Joseph ducked into a darkened alley between two stores and closed his eyes.

This was madness. There was no way he could operate in this fashion for any length of time. Just imagine trying to leave the country in this state. Doing anything constructive for that matter.

Slumping against a wall, Joseph dropped to a crouch.

Perhaps he should admit defeat, return to that bookstore and yank books from the shelves in order to devour them. He would not throw caution to the wind. He would leap out into the wind and fall to the jagged letters below.

"Is someone there?"

Joseph opened his eyes to see a huddled shape at the far end of the alley, the voice female but the lump indistinguishable. "Don't be afraid. I'm just resting."


He clamped his hands over his ears and only then did he finally recognize the voice. Lowering his hands, he climbed to his feet. "Angela?"

The blanket shifted. "I never expected to see you again."

"I thought you were dead."

"So did I."

As Joseph moved closer to her, the blanket parted and he saw she'd blinded herself. He gasped.


"Nothing. I just--"

"Are you here because you're running?"

Joseph huffed. "Where would I go?"

"I've asked that question a thousand times."

He walked towards her. "Did you actually read the memo?"

"No. And now they can't make me."

"What does it say?"

"It doesn't matter. It's not the message that we need to fear."

"Then what is?"

"Others have survived." She hacked through a fluid cough. "I've met a few of them and we've pooled our knowledge."

Joseph sat next to her, unable to place an arm around her shoulder, to even touch the soiled blanket. "How do I escape?"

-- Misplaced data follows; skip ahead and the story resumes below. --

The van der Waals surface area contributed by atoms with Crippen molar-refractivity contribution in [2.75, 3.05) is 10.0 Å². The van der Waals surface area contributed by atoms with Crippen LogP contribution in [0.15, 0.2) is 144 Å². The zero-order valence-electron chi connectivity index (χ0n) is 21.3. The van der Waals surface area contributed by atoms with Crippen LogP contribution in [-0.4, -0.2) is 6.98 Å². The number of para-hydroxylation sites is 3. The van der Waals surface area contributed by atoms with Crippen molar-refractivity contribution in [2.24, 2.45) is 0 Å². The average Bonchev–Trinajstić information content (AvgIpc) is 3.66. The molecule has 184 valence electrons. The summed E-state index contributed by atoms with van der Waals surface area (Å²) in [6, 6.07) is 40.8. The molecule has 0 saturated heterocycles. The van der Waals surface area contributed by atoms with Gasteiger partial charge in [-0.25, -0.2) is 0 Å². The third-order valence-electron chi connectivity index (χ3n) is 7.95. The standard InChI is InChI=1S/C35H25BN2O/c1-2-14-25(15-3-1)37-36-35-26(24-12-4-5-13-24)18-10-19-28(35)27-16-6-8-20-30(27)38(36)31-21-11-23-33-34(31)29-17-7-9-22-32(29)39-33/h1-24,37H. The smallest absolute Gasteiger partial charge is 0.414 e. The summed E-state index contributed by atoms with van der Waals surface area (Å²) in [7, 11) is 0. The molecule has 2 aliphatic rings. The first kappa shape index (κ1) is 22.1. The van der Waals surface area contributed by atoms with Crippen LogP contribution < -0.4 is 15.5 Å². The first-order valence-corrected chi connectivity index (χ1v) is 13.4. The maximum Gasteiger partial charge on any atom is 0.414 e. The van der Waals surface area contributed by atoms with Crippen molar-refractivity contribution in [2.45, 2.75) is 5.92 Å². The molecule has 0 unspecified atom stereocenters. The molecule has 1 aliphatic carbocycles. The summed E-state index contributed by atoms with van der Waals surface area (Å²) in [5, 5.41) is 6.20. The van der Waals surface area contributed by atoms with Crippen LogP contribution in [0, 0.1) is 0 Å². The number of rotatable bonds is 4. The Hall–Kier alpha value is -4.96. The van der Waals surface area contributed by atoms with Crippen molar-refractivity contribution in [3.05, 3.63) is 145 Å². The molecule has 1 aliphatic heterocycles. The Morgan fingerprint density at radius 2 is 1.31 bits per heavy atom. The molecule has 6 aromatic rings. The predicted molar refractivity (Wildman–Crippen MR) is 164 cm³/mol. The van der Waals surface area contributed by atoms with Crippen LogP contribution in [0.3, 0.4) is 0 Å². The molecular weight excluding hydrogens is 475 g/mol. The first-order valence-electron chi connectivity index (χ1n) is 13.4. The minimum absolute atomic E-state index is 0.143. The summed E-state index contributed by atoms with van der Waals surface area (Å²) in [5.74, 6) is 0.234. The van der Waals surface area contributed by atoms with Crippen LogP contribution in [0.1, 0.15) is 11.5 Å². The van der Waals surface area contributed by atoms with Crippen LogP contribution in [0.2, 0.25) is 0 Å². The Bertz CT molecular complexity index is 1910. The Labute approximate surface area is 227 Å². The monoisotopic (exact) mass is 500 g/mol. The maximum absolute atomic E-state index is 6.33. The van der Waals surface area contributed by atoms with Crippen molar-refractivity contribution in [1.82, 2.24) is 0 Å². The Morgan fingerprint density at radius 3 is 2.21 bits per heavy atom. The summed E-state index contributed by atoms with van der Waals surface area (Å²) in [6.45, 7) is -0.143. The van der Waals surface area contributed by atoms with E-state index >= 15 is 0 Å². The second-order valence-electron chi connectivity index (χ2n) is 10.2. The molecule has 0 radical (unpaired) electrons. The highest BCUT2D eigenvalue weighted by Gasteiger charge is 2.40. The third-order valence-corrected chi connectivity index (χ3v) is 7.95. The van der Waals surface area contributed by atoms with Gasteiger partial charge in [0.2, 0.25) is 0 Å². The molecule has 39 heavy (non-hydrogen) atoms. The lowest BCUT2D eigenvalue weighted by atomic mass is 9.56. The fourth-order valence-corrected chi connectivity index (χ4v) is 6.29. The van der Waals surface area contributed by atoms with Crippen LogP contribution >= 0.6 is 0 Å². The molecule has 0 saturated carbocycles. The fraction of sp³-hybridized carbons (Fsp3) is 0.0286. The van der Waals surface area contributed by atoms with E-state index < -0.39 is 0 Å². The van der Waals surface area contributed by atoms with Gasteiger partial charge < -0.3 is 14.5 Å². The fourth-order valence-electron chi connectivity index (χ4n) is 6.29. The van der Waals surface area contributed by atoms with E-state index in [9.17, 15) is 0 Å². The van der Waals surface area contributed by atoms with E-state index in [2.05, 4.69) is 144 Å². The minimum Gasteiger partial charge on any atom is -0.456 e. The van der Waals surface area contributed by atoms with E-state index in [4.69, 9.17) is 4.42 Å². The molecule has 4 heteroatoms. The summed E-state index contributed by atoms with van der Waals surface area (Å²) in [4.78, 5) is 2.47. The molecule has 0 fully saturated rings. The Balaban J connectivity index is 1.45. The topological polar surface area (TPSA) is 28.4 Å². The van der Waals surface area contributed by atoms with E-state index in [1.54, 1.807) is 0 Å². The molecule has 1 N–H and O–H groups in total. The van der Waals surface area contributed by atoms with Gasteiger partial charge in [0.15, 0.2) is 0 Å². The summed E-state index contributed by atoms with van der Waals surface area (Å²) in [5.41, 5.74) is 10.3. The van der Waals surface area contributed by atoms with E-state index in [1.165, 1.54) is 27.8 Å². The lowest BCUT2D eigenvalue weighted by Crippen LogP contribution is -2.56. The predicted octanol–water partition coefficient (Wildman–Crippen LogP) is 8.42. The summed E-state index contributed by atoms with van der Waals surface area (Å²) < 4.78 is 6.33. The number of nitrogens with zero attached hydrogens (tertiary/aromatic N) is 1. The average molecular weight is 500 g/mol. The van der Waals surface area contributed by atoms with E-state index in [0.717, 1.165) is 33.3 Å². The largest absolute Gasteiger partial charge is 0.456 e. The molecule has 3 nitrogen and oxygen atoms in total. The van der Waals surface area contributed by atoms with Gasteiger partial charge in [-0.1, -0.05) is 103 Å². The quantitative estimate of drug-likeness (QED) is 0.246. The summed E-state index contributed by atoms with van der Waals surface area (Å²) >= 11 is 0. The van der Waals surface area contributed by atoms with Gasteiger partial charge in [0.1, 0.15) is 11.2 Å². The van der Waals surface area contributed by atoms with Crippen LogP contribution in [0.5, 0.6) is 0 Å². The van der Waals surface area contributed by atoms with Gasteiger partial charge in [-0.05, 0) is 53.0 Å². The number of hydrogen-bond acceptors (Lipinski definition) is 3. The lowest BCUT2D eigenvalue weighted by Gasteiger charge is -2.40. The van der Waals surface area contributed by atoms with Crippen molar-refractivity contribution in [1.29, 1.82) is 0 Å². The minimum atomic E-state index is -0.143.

Angela cackled. "If you can keep from reading the memo, you'll be safe. There is no escape."

"What memo? Who wrote it? What's going on?" He wanted to shake her but couldn't without making physical contact.

"Beware the space between the lines."

"What does that mean?"

"Nothing. It all means nothing." She laughed until she started coughing.

Joseph stood. "You're insane."

"Someday soon, you'll wish you were too."

He turned his back to her and then fled from the alley.

Crowds parted for him as Joseph staggered down the sidewalk. He needed to find somewhere to hide, a dark cave where he could lick his psychic wounds and develop a plan.

Someone had to be behind this. People could be stopped. Memos could be shredded. Life could be returned to normal.

Just because Angela had given up hope didn't prove the situation was hopeless. Two weeks she'd been trying to cope with the unimaginable. It was no wonder she'd lost her mind.

Joseph would succeed were others had failed.

He would beat this.

Joseph tripped over a crack and went down, glasses flying as he fought to regain balance and then settled on landing with a minimum of damage.

As he lay there, Joseph watched his glasses being kicked from stranger to stranger, an action that could have been random except for the fact that the glasses always moved farther away.

He closed his eyes.

He would keep them closed.

He would keep them closed and find a hole.

Tomorrow he would be in better shape. He'd have a night's sleep behind him and be ready for a fresh start.

Joseph carried out his plan, as little a plan as it was.

Using his nose, he found a restaurant. He felt his way around back and snuggled behind a dumpster, cooking oil soaking up through his clothes.

He slept fitfully and the next morning he woke and screamed.

They'd tattooed the inside of his eyelids and what he read, what he'd been forced to read, was this.


Over four hundred of Stephen's stories and poems have been selected to appear in more than a hundred publications. His website,, includes a list of new and upcoming titles as well as other timely information.

Return to Spring 2007 Table of Contents

2007 SPINETINGLER Magazine - All rights reserved